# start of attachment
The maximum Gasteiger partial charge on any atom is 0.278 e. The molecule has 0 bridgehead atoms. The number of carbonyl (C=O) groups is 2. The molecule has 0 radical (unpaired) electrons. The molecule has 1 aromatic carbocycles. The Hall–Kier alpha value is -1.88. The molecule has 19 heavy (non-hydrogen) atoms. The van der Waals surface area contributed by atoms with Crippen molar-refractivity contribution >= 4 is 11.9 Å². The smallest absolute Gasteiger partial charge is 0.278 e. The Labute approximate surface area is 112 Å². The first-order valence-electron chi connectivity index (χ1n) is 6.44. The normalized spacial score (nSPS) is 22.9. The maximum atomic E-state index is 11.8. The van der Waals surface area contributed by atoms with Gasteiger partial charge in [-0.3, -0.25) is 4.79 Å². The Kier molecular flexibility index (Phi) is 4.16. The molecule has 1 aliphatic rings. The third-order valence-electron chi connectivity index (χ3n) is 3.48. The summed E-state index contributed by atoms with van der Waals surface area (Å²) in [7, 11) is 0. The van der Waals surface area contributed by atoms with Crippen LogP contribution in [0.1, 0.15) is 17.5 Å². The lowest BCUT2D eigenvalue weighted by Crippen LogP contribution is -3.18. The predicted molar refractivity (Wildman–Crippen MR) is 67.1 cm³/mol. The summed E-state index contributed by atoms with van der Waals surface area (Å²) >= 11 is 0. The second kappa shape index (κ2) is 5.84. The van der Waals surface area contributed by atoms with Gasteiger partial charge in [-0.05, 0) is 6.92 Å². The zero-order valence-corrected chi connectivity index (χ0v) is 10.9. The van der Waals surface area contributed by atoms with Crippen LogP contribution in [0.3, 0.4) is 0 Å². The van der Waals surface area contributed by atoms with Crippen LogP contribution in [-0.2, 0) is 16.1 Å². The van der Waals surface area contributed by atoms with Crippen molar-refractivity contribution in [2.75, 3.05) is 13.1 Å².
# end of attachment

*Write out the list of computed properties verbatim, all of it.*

The maximum Gasteiger partial charge on any atom is 0.278 e. The molecule has 0 bridgehead atoms. The number of carbonyl (C=O) groups is 2. The molecule has 0 radical (unpaired) electrons. The molecule has 1 aromatic carbocycles. The Hall–Kier alpha value is -1.88. The molecule has 19 heavy (non-hydrogen) atoms. The van der Waals surface area contributed by atoms with Crippen molar-refractivity contribution >= 4 is 11.9 Å². The smallest absolute Gasteiger partial charge is 0.278 e. The Labute approximate surface area is 112 Å². The first-order valence-electron chi connectivity index (χ1n) is 6.44. The normalized spacial score (nSPS) is 22.9. The maximum atomic E-state index is 11.8. The van der Waals surface area contributed by atoms with Gasteiger partial charge in [-0.3, -0.25) is 4.79 Å². The Kier molecular flexibility index (Phi) is 4.16. The molecule has 1 aliphatic rings. The third-order valence-electron chi connectivity index (χ3n) is 3.48. The summed E-state index contributed by atoms with van der Waals surface area (Å²) in [7, 11) is 0. The van der Waals surface area contributed by atoms with Crippen LogP contribution in [0.1, 0.15) is 17.5 Å². The lowest BCUT2D eigenvalue weighted by Crippen LogP contribution is -3.18. The predicted molar refractivity (Wildman–Crippen MR) is 67.1 cm³/mol. The summed E-state index contributed by atoms with van der Waals surface area (Å²) >= 11 is 0. The second kappa shape index (κ2) is 5.84. The van der Waals surface area contributed by atoms with Gasteiger partial charge in [-0.05, 0) is 6.92 Å². The zero-order valence-corrected chi connectivity index (χ0v) is 10.9. The van der Waals surface area contributed by atoms with Crippen LogP contribution in [0.3, 0.4) is 0 Å². The van der Waals surface area contributed by atoms with Crippen LogP contribution in [-0.2, 0) is 16.1 Å². The van der Waals surface area contributed by atoms with Crippen molar-refractivity contribution in [2.75, 3.05) is 13.1 Å².